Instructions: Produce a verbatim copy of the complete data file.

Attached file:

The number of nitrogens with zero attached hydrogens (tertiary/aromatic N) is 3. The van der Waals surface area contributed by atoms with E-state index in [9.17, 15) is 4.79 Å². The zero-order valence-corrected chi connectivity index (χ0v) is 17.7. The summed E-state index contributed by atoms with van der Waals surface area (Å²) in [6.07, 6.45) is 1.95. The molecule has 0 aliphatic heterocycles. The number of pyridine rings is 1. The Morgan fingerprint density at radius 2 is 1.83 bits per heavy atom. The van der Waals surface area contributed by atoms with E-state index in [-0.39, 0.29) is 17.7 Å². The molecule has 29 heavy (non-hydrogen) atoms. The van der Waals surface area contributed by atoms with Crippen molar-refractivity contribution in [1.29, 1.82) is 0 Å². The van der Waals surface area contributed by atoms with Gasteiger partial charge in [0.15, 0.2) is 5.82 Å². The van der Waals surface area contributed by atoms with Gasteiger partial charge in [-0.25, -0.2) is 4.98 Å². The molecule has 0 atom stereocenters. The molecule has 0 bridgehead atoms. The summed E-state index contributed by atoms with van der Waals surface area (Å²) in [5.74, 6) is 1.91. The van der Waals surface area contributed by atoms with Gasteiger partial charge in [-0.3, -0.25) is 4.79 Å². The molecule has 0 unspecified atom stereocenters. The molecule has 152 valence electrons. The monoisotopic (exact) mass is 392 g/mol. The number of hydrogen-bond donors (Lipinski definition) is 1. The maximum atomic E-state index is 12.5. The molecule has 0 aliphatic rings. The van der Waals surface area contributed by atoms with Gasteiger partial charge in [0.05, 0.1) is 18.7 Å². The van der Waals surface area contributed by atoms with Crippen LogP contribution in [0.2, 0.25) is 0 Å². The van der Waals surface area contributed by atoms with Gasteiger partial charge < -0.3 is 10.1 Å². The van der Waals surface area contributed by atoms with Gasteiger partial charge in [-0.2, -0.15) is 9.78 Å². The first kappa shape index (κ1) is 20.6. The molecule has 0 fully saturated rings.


The number of nitrogens with zero attached hydrogens (tertiary/aromatic N) is 3. The van der Waals surface area contributed by atoms with E-state index in [9.17, 15) is 4.79 Å². The zero-order valence-corrected chi connectivity index (χ0v) is 17.7. The summed E-state index contributed by atoms with van der Waals surface area (Å²) in [6.07, 6.45) is 1.95. The molecule has 0 aliphatic heterocycles. The number of pyridine rings is 1. The Morgan fingerprint density at radius 2 is 1.83 bits per heavy atom. The van der Waals surface area contributed by atoms with E-state index in [-0.39, 0.29) is 17.7 Å². The molecule has 29 heavy (non-hydrogen) atoms. The van der Waals surface area contributed by atoms with Crippen molar-refractivity contribution in [1.29, 1.82) is 0 Å². The van der Waals surface area contributed by atoms with Gasteiger partial charge in [0.15, 0.2) is 5.82 Å². The van der Waals surface area contributed by atoms with Gasteiger partial charge in [-0.25, -0.2) is 4.98 Å². The molecule has 0 atom stereocenters. The molecule has 0 bridgehead atoms. The summed E-state index contributed by atoms with van der Waals surface area (Å²) in [5.74, 6) is 1.91. The van der Waals surface area contributed by atoms with Gasteiger partial charge in [-0.3, -0.25) is 4.79 Å². The molecule has 0 unspecified atom stereocenters. The molecule has 152 valence electrons. The monoisotopic (exact) mass is 392 g/mol. The number of hydrogen-bond donors (Lipinski definition) is 1. The maximum atomic E-state index is 12.5. The molecule has 0 aliphatic rings. The van der Waals surface area contributed by atoms with Gasteiger partial charge in [0.05, 0.1) is 18.7 Å². The van der Waals surface area contributed by atoms with Crippen LogP contribution in [0.2, 0.25) is 0 Å². The van der Waals surface area contributed by atoms with Gasteiger partial charge < -0.3 is 10.1 Å². The van der Waals surface area contributed by atoms with Gasteiger partial charge in [-0.2, -0.15) is 9.78 Å². The first kappa shape index (κ1) is 20.6. The molecule has 0 fully saturated rings.